Sunday, May 31, 2009

Reading for a change

In case you haven't noticed, I've been doing a lot of writing as of late, and frankly, I'm all poemed out. For the time being. I am tired of reading and tired of writing poems. Give me something book-length!

So I read Patricia Hampl's The Florist's Daughter this weekend and started in on Letters to Malcolm by C.S. Lewis. I had forgotten how much I LOVE C.S. Lewis. But before that, let's talk about Hampl.

I've heard it said by someone (Joe Mackall, I think), that Patricia Hampl is the only writer who can write about nothing in particular for 250 pages and succeed. Which means he thinks midwestern life without crises equals nothing. I loved this book. Set during the days and hours prior to the death of her mother, Hampl describes and explores her lifelong relationship with her parents leading up to their deaths, effortlessly gliding back and forth across time and space to accomplish a beautiful narrative. The reader is allowed to experience the love for father and changing appreciation for mother that evolves into deep love throughout the book without feeling sentimental. Her style is simply delicious. I like the word delicious. I think I use it to describe literature more often than I ought.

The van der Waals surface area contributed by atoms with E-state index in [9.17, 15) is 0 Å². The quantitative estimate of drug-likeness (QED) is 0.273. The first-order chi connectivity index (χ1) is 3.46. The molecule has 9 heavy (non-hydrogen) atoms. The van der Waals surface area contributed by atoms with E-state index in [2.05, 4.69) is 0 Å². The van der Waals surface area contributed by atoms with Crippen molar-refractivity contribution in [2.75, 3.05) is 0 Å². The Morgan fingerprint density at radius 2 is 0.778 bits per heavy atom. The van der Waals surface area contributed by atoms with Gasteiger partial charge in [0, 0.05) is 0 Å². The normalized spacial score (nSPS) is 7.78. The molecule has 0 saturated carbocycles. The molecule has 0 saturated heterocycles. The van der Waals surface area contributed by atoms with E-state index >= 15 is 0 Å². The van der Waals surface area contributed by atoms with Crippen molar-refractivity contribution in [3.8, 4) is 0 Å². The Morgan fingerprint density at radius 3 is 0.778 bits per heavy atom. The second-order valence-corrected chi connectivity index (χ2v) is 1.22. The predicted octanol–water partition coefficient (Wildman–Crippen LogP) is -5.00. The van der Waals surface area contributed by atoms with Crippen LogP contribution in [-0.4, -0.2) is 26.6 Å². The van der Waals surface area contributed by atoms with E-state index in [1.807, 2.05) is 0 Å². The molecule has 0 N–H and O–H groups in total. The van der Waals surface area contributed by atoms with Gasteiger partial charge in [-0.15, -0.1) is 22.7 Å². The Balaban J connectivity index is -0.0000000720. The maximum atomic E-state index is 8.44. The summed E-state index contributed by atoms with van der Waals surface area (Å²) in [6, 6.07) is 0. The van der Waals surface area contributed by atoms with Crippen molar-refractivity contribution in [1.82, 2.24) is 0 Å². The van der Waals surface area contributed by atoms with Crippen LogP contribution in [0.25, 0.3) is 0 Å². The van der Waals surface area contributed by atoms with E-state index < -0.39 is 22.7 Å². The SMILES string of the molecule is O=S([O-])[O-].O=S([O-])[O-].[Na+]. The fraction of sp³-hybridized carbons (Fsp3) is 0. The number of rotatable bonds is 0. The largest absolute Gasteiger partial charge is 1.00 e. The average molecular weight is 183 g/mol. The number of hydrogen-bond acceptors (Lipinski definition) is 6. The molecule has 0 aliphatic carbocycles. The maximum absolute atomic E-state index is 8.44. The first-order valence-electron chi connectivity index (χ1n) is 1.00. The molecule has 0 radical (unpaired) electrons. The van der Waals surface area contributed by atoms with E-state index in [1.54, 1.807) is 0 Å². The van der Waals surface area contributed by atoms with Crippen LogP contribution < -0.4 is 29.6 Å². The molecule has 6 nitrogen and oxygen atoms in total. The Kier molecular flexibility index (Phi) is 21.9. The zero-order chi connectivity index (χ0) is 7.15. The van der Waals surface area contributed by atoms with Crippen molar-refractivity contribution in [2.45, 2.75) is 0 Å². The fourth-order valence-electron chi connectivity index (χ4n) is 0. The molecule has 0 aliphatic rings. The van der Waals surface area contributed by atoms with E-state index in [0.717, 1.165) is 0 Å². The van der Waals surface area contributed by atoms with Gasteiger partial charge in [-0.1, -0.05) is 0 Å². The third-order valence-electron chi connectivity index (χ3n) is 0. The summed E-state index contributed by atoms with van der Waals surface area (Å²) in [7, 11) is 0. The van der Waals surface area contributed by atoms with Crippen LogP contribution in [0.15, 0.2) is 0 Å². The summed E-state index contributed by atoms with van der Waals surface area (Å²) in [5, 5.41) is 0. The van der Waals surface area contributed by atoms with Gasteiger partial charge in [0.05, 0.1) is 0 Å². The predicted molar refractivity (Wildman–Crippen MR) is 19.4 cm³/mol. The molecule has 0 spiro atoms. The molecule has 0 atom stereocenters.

So, Hampl was amazing. I'd like to read more of her in the future.

We're at my in-laws' house this weekend, and I finished The Florist's Daughter around 2 yesterday, which means I was in a reading mood only half-way through the kids' naps. I found a book by C.S. Lewis called Letters to Malcolm, which, as it turns out, is about prayer. I've been thinking a lot about prayer the last few months and this was exactly the sort of book I was looking for. It is really quite fabulous. I'm only 50 pages in, but it is a short book, something I should be taking slower. C.S. Lewis is one of those writers whose pages end up ear-marked every other page, there's just so much good going on. A few favorites:

" one in his senses, if he has any power of ordering his own day, would reserve his chief prayers for bed-time - obviously the worst possible hour for any action which needs concentration. The trouble is that thousands of unfortunate people can hardly find any other."